Recycling Plastic Bottles for Fashion | Watson & Wolfe

How can recycled plastic bottles be luxurious?

Let’s understand the basics

 

The decision as to whether a material is luxurious is somewhat subjective, but to us luxury is not merely an expensive price tag or scarcity. In the modern age of fashion, and all it’s many interpretations, luxury has become a reflection of the brand or designer, rather than the materials they use. Here we talk about rPET, so let’s begin by understanding what rPET is and how it is made.

 

How is plastic recycled into fabric?

 

Once a product has served its purpose and is recycled it is considered post-consumer content. Our material is made from 100% post-consumer content.

 

Once the bottles are salvaged, the next step is to shred them into tiny pieces and separate out the caps and labels. The caps of plastic bottles are a different kind of plastic than the PET bottle itself. After the material is shredded, it is left to dry before being processed through an a machine called an extruder.

 

The plastic is heated and forced through tiny holes which resembles something like a shower head to create long continuous fibers. Then they are torn apart into short pieces, bailed and sent for spinning into yarn. At this point the fiber closely resembles wool. The yarn is ultimately made in to a fabric, of which various thicknesses and quality are used in the fashion and textiles industry today.

 

What can you make from recycled plastic bottles?

 

When plastic bottles are recycled they can be made into lots of things: t-shirts, sweaters, fleece jackets, insulation for jackets and sleeping bags, carpeting and more bottles. It takes about 10 bottles to make enough plastic fiber to make a cool new t-shirt. It takes 63 bottles to make a sweater. (1)

 

Why did we choose recycled plastic bottles?

 

rPET yarn produces a polyester fabric and is almost the same as virgin polyester in terms of quality, but its production requires 60 percent less energy compared to virgin polyester.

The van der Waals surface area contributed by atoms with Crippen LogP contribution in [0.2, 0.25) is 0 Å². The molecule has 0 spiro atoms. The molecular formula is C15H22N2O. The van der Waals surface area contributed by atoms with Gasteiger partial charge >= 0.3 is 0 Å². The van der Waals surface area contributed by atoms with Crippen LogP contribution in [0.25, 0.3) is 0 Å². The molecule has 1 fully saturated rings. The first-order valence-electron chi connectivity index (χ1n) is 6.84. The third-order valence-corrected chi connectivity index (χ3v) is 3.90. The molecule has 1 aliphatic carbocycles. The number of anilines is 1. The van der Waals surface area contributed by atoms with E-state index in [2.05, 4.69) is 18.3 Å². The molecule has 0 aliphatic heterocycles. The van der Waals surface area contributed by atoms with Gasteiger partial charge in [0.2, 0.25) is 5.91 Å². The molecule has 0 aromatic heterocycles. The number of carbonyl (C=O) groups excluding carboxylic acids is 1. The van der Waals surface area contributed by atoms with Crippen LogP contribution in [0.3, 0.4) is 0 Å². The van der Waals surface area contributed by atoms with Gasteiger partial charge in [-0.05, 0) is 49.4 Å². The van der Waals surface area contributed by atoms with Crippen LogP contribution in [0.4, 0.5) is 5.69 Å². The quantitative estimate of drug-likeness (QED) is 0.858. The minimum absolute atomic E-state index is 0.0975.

Many luxury leather wallet brands use polyester or nylon lining fabrics, but these are usually produced from virgin petroleum based material.

 

Our decision process

 

Our initial design meetings were dominated by conversation around the lining of our collection and we were really keen to utilise a material which required less resources.

 

We explored a number of fabrics which are inherently hard to recycle such as used balloon silks and spinnaker sails, but all were not suitable. We were passionate about using a fabric which would either end up in landfill, was not easily recycled or that came from recycling a waste product. More importantly, it had to look, feel and be a quality lining material.

 

After several weeks of searching and testing samples, we finally struck upon a rPET fabric which was more superior in quality than any before it. The company was in Asia and their sustainability and green credentials aligned with our brand values.  Alongside recycling plastic bottles, they also work with ECONYL® regenerated nylon, a product introduced in 2011 by Aquafil. It is made entirely from ocean and landfill waste, such as industrial plastic, fabric scraps from clothing manufacturing companies, old carpets and “ghost nets”.

 

What is the environmental saving?

 

 

Our planet is overflowing with waste and we believe that all suppliers and manufacturers have the opportunity to rethink how they design, what materials they use and the impact their supply chain has on our environment.

 

Can rPET fabric be luxurious?

 

Absolutely. Our woven rPET lining material is made for us using a weave we have chosen. The weave is visible, thick and strong. It has a shimmering finish and each colour is exclusively dyed for us.

 

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It really begs the question; if we can reduce the environmental impact of fashion by reducing, reusing and recycling waste materials, without compromising on quality, shouldn’t we all be doing that?

 

You can read more about our materials here.

 

Resources

(1)  recycleandrecoverplastics.org
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